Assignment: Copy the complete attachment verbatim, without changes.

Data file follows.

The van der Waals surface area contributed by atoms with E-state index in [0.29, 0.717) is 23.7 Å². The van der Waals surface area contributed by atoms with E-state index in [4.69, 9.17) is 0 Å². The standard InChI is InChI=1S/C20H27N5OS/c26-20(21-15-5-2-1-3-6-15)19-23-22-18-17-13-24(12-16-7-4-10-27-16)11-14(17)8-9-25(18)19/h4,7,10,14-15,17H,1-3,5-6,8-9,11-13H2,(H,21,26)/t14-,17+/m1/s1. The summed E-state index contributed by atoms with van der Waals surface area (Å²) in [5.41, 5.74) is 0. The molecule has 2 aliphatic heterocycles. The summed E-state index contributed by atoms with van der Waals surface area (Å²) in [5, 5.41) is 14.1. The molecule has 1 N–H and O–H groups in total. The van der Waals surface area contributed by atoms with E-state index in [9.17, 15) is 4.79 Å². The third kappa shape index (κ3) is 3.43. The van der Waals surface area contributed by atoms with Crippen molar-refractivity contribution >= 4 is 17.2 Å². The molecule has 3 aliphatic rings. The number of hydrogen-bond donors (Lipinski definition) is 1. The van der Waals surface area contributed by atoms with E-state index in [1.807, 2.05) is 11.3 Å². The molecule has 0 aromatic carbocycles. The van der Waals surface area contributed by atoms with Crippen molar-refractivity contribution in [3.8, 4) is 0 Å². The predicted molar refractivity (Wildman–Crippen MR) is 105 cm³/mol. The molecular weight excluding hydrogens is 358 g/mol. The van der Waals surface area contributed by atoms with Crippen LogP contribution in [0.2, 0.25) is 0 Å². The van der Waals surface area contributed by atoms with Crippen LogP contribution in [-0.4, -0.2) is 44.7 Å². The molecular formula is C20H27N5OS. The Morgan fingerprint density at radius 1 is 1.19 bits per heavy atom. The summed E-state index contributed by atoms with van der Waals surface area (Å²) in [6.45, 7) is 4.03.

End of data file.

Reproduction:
The van der Waals surface area contributed by atoms with E-state index in [0.29, 0.717) is 23.7 Å². The van der Waals surface area contributed by atoms with E-state index in [4.69, 9.17) is 0 Å². The standard InChI is InChI=1S/C20H27N5OS/c26-20(21-15-5-2-1-3-6-15)19-23-22-18-17-13-24(12-16-7-4-10-27-16)11-14(17)8-9-25(18)19/h4,7,10,14-15,17H,1-3,5-6,8-9,11-13H2,(H,21,26)/t14-,17+/m1/s1. The summed E-state index contributed by atoms with van der Waals surface area (Å²) in [5.41, 5.74) is 0. The molecule has 2 aliphatic heterocycles. The summed E-state index contributed by atoms with van der Waals surface area (Å²) in [5, 5.41) is 14.1. The molecule has 1 N–H and O–H groups in total. The van der Waals surface area contributed by atoms with E-state index in [9.17, 15) is 4.79 Å². The third kappa shape index (κ3) is 3.43. The van der Waals surface area contributed by atoms with Crippen molar-refractivity contribution >= 4 is 17.2 Å². The molecule has 3 aliphatic rings. The number of hydrogen-bond donors (Lipinski definition) is 1. The van der Waals surface area contributed by atoms with E-state index in [1.807, 2.05) is 11.3 Å². The molecule has 0 aromatic carbocycles. The van der Waals surface area contributed by atoms with Crippen molar-refractivity contribution in [3.8, 4) is 0 Å². The predicted molar refractivity (Wildman–Crippen MR) is 105 cm³/mol. The molecular weight excluding hydrogens is 358 g/mol. The van der Waals surface area contributed by atoms with Crippen LogP contribution in [0.2, 0.25) is 0 Å². The van der Waals surface area contributed by atoms with Crippen LogP contribution in [-0.4, -0.2) is 44.7 Å². The molecular formula is C20H27N5OS. The Morgan fingerprint density at radius 1 is 1.19 bits per heavy atom. The summed E-state index contributed by atoms with van der Waals surface area (Å²) in [6.45, 7) is 4.03.